For most of 2019, work-life balance challenges were limited mostly to white-collar workers that occasionally worked from home or answered emails after hours. However, for most of 2020 these challenges have impacted nearly every household in the United States. From homeschooling children while working from home to not being able to go into the office because childcare is not available, the struggle is taking its toll.
What is work-life balance?
Simply put, it is the amount of time a person gives to their professional and personal lives respectively. In a perfect word the two areas of our lives would truly be separate and balanced which would help us to manage stress, avoid burnout, and achieve goals in both areas of life. However, we do not live in a perfect world. Competing priorities combined with the pandemic have made balance of work and life become very difficult for many Americans. But the following tips will help you to regain balance by focusing on controlling what you can.
Every day of every week gives us 24 hours to eat, sleep, work, parent, and learn. Not every minute of every day is under our direct control but how we manage the time that we do have is. If you focus on the following two areas, you will be amazed at how much more you can accomplish in a day and how much less stressed you will be as a result. (1) Identify your biggest time sucks and (2) identify what time of day you are most efficient at accomplishing certain tasks and make the necessary adjustments.
For example, if your creative juices flow best in the morning, set the alarm for 4am and tackle that writing task before the kids wake up. Or, if you spend the first 30 minutes of your day thumbing through your social media feeds, make it a goal to take some of that time back use it for one of the “must do” tasks on your list.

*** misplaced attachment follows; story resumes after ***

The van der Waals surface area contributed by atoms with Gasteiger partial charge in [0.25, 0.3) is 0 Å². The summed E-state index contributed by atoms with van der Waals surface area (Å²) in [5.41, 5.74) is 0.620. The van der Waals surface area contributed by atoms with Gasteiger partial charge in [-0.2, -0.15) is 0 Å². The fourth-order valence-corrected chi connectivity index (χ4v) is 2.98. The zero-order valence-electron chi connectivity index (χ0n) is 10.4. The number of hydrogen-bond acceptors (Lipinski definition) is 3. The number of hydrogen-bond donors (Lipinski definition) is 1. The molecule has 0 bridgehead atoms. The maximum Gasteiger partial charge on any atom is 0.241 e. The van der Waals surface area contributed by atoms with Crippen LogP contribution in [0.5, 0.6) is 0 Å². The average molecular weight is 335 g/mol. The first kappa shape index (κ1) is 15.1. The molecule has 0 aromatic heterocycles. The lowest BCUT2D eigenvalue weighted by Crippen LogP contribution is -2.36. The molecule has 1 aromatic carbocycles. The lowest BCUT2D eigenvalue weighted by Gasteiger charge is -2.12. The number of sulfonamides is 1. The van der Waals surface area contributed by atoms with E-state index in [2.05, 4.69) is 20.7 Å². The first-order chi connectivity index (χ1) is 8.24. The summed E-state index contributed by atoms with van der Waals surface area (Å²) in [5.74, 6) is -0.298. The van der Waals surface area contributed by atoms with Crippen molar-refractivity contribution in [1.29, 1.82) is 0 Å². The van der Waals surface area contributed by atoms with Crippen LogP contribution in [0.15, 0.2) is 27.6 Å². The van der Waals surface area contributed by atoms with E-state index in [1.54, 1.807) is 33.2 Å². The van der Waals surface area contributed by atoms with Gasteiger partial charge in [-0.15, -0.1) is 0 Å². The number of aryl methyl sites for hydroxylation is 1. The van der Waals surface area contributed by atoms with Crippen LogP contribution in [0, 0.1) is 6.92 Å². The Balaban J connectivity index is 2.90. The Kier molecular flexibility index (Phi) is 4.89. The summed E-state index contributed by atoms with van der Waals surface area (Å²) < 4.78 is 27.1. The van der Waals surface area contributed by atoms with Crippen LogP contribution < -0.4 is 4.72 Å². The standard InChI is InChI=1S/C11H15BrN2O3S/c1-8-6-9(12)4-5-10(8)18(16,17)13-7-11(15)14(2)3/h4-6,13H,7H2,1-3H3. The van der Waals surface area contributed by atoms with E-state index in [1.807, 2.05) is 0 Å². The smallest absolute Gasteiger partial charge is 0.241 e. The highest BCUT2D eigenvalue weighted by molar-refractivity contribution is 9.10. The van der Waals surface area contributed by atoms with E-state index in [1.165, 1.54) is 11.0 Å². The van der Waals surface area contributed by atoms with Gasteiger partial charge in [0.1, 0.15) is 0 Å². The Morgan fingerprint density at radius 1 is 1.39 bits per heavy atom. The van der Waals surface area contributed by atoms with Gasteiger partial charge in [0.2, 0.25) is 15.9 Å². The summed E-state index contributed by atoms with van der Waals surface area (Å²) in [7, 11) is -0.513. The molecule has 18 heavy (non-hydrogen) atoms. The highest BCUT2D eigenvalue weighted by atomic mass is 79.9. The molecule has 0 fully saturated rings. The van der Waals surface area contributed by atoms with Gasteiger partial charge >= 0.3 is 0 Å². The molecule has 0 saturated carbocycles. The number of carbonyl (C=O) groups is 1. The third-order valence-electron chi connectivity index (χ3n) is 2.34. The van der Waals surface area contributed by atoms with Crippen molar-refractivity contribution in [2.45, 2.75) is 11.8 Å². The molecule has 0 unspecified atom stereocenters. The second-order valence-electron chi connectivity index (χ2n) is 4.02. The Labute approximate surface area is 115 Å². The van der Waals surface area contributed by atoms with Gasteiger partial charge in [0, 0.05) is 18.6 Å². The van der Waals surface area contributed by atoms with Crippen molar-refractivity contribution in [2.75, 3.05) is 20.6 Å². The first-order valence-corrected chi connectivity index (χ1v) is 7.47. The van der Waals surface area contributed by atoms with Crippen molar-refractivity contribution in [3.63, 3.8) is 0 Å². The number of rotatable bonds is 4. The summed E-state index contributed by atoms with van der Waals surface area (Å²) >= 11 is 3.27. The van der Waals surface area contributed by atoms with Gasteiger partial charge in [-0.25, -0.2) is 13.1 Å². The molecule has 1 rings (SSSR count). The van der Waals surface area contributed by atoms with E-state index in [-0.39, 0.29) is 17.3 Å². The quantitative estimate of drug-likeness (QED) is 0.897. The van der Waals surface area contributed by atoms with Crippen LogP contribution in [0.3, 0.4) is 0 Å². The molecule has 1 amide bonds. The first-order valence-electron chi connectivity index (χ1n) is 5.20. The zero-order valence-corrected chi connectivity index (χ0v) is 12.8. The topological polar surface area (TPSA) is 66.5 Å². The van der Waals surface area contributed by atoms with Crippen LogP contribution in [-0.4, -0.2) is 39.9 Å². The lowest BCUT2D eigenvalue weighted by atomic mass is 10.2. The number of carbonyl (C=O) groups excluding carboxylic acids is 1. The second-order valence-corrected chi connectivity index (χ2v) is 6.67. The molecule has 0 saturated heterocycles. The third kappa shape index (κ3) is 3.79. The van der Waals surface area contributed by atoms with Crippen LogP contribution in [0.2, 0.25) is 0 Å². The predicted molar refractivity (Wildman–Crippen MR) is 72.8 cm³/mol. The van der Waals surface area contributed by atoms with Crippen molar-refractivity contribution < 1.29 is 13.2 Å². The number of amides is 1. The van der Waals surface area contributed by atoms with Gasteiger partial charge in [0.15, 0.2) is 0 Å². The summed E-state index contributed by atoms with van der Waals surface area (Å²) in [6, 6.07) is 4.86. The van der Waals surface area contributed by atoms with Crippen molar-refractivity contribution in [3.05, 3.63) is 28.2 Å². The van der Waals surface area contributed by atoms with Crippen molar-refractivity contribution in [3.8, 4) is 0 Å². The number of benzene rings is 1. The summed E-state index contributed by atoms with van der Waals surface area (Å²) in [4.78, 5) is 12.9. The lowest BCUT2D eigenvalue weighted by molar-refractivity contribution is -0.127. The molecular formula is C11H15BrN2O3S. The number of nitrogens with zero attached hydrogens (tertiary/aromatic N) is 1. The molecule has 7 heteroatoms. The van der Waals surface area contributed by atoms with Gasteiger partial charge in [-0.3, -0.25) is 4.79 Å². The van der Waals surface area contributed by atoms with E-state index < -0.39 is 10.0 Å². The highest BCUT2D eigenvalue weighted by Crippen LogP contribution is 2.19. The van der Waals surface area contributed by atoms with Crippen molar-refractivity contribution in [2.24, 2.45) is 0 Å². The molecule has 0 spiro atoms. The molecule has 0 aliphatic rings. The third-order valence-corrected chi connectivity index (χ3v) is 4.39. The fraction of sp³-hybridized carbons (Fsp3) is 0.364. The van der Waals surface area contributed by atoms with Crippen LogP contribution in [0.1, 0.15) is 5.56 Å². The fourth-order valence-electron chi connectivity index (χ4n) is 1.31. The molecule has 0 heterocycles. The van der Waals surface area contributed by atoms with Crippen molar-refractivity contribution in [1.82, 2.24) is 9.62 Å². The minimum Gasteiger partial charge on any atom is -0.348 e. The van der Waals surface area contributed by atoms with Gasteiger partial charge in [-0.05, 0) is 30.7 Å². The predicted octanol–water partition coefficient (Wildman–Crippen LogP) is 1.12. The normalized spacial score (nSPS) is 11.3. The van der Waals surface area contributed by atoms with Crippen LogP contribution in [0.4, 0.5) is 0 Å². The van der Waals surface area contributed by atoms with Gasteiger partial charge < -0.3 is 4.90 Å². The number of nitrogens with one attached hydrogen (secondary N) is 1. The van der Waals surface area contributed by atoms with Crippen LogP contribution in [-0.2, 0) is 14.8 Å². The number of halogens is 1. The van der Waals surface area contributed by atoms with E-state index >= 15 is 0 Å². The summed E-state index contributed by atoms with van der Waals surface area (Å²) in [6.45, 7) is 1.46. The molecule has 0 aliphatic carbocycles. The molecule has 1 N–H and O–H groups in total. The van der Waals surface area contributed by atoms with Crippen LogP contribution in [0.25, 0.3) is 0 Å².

Many people believe that multi-tasking is a skill that allows them to be more efficient in life and work, but it is the opposite that’s true. According to a study published in the Journal of American Psychology, multi-tasking will reduce productivity by as much as 40%. The result of trying to do everything at once is that nothing will get done (or get done well). Live and work in the moment and you will find that you have more time and less stress. Be where you are!
Free Time Does Not Have to Be Free
Just because Tuesday afternoon is empty on your calendar, doesn't mean you have to say "yes" when your co-worker asks you to go to an event. In fact, some experts suggest plotting your entire day on your calendar to gain maximum productivity. Deep Work author Cal Newport writes:
“Sometimes people ask why I bother with such a detailed level of planning. My answer is simple: it generates a massive amount of productivity. A 40-hour time-blocked work week, I estimate, produces the same amount of output as a 60+ hour work week pursued without structure.”
Plan When Your Workday Will End
Sometimes when you feel surrounded by work, it’s because, well, you’re surrounding yourself with work. Whether you are working in a home office or a traditional office, mark the end of your workday on your calendar and stick to it. Step away from your desk and head for the door and switch over to the next non work-related task on your list.
2020 has been a challenge for all of us. However, these small changes in how you manage your life and schedule can have a big impact on your mental well-being and allow you to get more done in less time.